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Genquip customised one of its Groundhog cabins for Amco Rail.

“More than a metal box”

Technological advances offer construction professionals greater functionality from welfare units, plus the ability to maintain and protect plant and other equipment.

The Health & Safety Executive states that, under the Construction (Design & Management) regulations, or CDM, anyone who works on any site must have access to adequate toilet and washing facilities, a place for preparing and consuming refreshments, and somewhere for storing and drying clothing and personal protective equipment. This has obviously led to demand for static and mobile site welfare units that provide these essential requirements, but what is also apparent is the increasing sophistication and versatility of the products that are now available.

Indeed, the fact that site welfare units can provide a comfortable environment on a busy site has also resulted in them being used as convenient work spaces, with some models available with options ranging from desks and laptops chargers, to wi-fi routers and television screens for training personnel in-situ.

“The market is very strong and manufacturers continue to innovate,” Peter Beach, Sales & Marketing Manager for Genquip, told EHN. “As soon as workers arrive on site, they have to have adequate site welfare facilities in place, which obviously creates hire demand. However, we are constantly looking at ways of increasing the functionality of our Groundhog units, and introducing new technology that will keep running costs down for customers.

Reduced carbon footprint

“For example, the GP 600 Fusion model we adapted for Amco Rail (on which EHN reported in our July/August issue) has an on-board water and air heating system that does not require the generator to run, as well as solar panels on the roof and 4G mobile signal boosters so the unit can be used as an office linked to the operator’s headquarters. Major contractors are looking at ways of reducing their carbon footprint, and the number of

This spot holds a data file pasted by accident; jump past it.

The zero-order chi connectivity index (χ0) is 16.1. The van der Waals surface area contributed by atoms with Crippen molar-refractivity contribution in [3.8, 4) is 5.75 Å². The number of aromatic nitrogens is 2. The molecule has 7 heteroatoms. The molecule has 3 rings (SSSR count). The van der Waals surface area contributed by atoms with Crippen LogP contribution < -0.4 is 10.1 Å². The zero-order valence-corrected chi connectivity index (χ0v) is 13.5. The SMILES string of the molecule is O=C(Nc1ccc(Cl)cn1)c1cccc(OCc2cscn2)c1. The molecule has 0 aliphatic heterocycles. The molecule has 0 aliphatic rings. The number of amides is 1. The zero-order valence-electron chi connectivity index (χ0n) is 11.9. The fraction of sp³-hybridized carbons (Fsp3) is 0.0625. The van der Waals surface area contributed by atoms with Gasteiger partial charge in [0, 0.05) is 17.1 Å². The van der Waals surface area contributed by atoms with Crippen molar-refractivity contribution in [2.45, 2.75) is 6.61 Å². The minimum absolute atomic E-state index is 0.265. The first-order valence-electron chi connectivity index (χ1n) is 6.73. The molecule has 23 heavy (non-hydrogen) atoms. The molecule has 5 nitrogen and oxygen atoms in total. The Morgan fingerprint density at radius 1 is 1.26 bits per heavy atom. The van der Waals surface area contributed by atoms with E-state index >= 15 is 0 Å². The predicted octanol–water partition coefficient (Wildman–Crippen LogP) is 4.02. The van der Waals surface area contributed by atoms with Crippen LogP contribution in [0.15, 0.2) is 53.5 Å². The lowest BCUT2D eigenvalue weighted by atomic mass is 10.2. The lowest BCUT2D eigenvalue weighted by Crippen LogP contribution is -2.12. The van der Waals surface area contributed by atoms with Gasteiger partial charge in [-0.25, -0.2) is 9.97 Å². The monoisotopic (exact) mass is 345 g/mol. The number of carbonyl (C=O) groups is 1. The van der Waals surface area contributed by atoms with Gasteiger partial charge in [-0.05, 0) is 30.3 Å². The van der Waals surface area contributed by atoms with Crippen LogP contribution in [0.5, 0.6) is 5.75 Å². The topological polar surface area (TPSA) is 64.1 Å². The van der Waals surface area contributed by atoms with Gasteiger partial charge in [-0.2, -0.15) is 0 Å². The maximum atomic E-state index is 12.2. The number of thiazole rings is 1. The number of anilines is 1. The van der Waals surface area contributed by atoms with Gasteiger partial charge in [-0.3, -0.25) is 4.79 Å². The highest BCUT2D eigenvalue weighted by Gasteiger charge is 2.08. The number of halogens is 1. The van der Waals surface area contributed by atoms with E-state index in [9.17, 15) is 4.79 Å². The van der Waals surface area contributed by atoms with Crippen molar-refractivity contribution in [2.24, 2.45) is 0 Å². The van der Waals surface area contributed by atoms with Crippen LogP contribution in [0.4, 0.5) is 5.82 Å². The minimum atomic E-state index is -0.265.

site visits a hirer needs to make is reduced if fuel consumption is decreased. Wear and tear on the generator is also minimised because it is not constantly being used. We can also fit a range of options, from cool boxes and fridges, to additional storage and USB points. The modern welfare unit is much more than a metal box.”

Lisa Gillett of AJC Trailers, which manufactures EasyCabin welfare units, agrees that the market is strong. “We are finding new customers all the time, and more hirers are adding the products to their fleets, including independents who realise the potential they offer. They typically start with a 12ft EasyCabin to hire to smaller contractors. However, there is also growing demand from national hirers for larger 16ft and 20ft units to meet the needs of major contractors that have to accommodate greater numbers of people on long-term projects.”

She points out that new areas of demand are also emerging. “We recently launched our EasySnooze range of sleeper units, and, complementing the shower blocks that we offer, we have also introduced a compact mobile bathroom unit for use when homeowners are having their existing facilities replaced.”

Securi-Cabin MD Felix Reilly also reports a very positive business environment. “The market is buoyant. It perhaps slowed a little during the Brexit referendum, but since then it has really picked up. There is a lot of general construction work throughout the country, and we are steadily doing business with an increasing number of hirers.”

AJC displayed EasySnooze units at the Showman’s Show. 27

Greater levels of sophistication are also being shown in systems designed to protect other important assets on site besides the workforce, namely the equipment being used.

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